FIELD OF THE INVENTION
This invention relates generally to pipes used for smoking tobacco, and relates more particularly to a pipe made from a flat sheet of material that can be folded into a functional shape.
BACKGROUND OF THE INVENTION
A typical smoking pipe has a bowl joined to a stem. The bowl holds the tobacco or other smoking material and has an air passageway at the bottom that connects to the stem. The stem is a tubular structure having a bit opposite the bowl through which a user draws smoke. The tobacco and the ash that results from burning are typically isolated from the stem by a screen or narrow region or baffle in the air passageway. Repeated use of the pipe causes tars and other residue to build up in the bowl, on the screen and in the stem, which may interfere with the taste and pleasure of the smoke and which may build up enough to interfere with the function of the pipe. Cleaning the pipe reduces but may not eliminate all the tars and residue. Discarding the pipe after several uses and using a new, clean pipe is one solution to this problem, but can be expensive. Thus, there is a need for an inexpensive pipe that may be used once or a few times and then discarded.
U.S. Pat. No. 4,058,130 discloses a disposable pipe that is formed by folding a T-shaped single sheet of flexible material into a functional pipe with a stem and bowl. The sheet has several interconnected panels, made of paper, that are folded and formed into a stem, with overlapping panels that are fastened together with glue. The sheet also has several interconnected panels, made of paper lined with fire proof material like aluminum foil, that are folded to form a bowl, with overlapping panels that are fastened together with glue. Inside the stem is a filter that extends from near the bowl to the bit end of the pipe. This pipe is disposable and is intended to be distributed in its assembled form, with or without tobacco.
Another concern about traditional smoking pipes is their size and bulk. A traditional pipe is a three-dimensional object that occupies a substantial space, which may be too bulky to carry conveniently in a pocket or small bag. The bulk of traditional smoking pipes, or a pipe like that disclosed in U.S. Pat. No. 4,058,130, makes retailing more expensive, which makes them less available than they might be if they were less bulky to stock and distribute.
U.S. Pat. No. 3,902,505 discloses a disposable pipe formed from a foldable flat blank, made of paper or plastic, with a collapsed metal foil bowl. The body of the pipe is made by folding the panels of the flat blank and using tabs coated with adhesive to hold the structure together. The bowl is initially installed in a flattened condition, and can be unfolded into a bowl shape. The bottom of the bowl is perforated to allow smoke to be drawn into the body of the pipe. Although this pipe in its flat form prior to assembly is less bulky than traditional pipes, the flattened bowl adds substantially to the thickness of the pipe and to the cost of construction.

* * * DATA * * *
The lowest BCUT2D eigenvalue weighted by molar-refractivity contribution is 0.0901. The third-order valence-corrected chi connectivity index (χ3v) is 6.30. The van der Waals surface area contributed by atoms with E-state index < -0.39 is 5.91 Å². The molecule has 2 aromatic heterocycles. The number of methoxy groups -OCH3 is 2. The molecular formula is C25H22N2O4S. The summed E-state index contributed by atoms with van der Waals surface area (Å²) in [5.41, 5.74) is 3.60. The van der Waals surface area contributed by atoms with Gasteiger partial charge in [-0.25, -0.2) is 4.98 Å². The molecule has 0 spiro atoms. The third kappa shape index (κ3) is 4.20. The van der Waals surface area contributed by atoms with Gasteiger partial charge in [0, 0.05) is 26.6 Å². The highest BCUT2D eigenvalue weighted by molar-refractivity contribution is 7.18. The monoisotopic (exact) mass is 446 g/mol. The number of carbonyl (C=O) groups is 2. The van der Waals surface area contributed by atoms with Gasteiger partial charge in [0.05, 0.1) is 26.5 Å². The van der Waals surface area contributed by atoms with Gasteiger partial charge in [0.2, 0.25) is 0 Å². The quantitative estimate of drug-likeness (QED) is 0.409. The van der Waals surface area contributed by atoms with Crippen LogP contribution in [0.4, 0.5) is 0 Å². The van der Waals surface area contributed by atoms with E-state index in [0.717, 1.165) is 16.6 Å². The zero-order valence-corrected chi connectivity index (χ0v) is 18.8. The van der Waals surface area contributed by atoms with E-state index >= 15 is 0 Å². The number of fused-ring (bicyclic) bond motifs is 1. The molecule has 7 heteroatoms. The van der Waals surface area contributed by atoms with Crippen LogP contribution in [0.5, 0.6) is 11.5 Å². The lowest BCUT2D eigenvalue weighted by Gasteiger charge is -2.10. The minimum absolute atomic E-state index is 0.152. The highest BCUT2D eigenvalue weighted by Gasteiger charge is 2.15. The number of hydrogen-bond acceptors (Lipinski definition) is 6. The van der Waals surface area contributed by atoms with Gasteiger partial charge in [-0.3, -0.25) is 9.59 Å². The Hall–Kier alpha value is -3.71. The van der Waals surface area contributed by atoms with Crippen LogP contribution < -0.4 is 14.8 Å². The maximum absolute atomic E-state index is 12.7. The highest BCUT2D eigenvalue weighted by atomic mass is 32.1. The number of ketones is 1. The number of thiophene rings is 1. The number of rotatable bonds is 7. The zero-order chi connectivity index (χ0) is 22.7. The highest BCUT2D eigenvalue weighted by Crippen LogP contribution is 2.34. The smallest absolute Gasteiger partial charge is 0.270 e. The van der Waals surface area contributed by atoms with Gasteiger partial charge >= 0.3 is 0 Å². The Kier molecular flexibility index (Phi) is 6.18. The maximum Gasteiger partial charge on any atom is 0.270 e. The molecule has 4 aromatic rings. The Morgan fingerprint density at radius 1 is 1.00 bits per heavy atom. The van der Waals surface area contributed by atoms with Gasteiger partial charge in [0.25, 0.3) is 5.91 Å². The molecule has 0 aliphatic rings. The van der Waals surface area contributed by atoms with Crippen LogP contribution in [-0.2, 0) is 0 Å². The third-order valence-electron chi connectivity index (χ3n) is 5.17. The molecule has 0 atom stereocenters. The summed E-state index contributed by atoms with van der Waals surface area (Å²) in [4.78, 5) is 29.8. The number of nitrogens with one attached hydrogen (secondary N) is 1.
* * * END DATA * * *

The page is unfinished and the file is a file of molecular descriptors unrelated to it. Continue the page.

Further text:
What is needed is a less-bulky and less-expensive disposable smoking pipe that would be convenient for a smoker to carry and convenient for a retailer to stock.
SUMMARY OF THE INVENTION
In summary, the present invention is a smoking pipe constructed from a flat sheet of material, small enough to fit in a wallet, which can be folded into a functional smoking pipe with an integrated bowl, screen, and stem. The stem is formed by multiple flat panels folded to create a passageway having an opening at one end. The screen consists of several holes through an upper panel of the stem. The bowl is formed by multiple flat panels folded to surround the screen. The material of the smoking pipe is preferably metal, formed into a flat blank ready for folding. The blank of metal has a number of reduced thickness fold lines, which preferably are about one-half the thickness of the metal blank, that join adjacent panels and permit the panels to be folded.
The present invention is also a foldable blank that can be assembled into a functional smoking pipe. The foldable blank is a flat sheet of material, preferably metal, composed of stem panels and bowl panels. The sheet of metal has fold lines between adjacent panels that allow adjacent stem panels to be bent along the fold lines to form a hollow stem of the smoking pipe. The fold lines also allow adjacent bowl panels to be bent along the fold lines to form a bowl of the smoking pipe. One stem panel has holes that form a perforated screen disposed between the bowl and hollow stem of the smoking pipe.
The foldable blank of the present invention is inexpensive to manufacture and small in size, so it is easy to transport and store. It is convenient for a smoker to carry in a wallet and convenient for a retailer to stock. When the smoker wants to use the pipe, the foldable blank is folded along the fold lines into a functional pipe.
The features and advantages described in the specification are not all inclusive, and particularly, many additional features and advantages will be apparent to one of ordinary skill in the art in view of the drawings, specification and claims hereof. Moreover, it should be noted that the language used in the specification has been principally selected for readability and instructional purposes, and may not have been selected to delineate or circumscribe the inventive subject matter, resort to the claims being necessary to determine such inventive subject matter.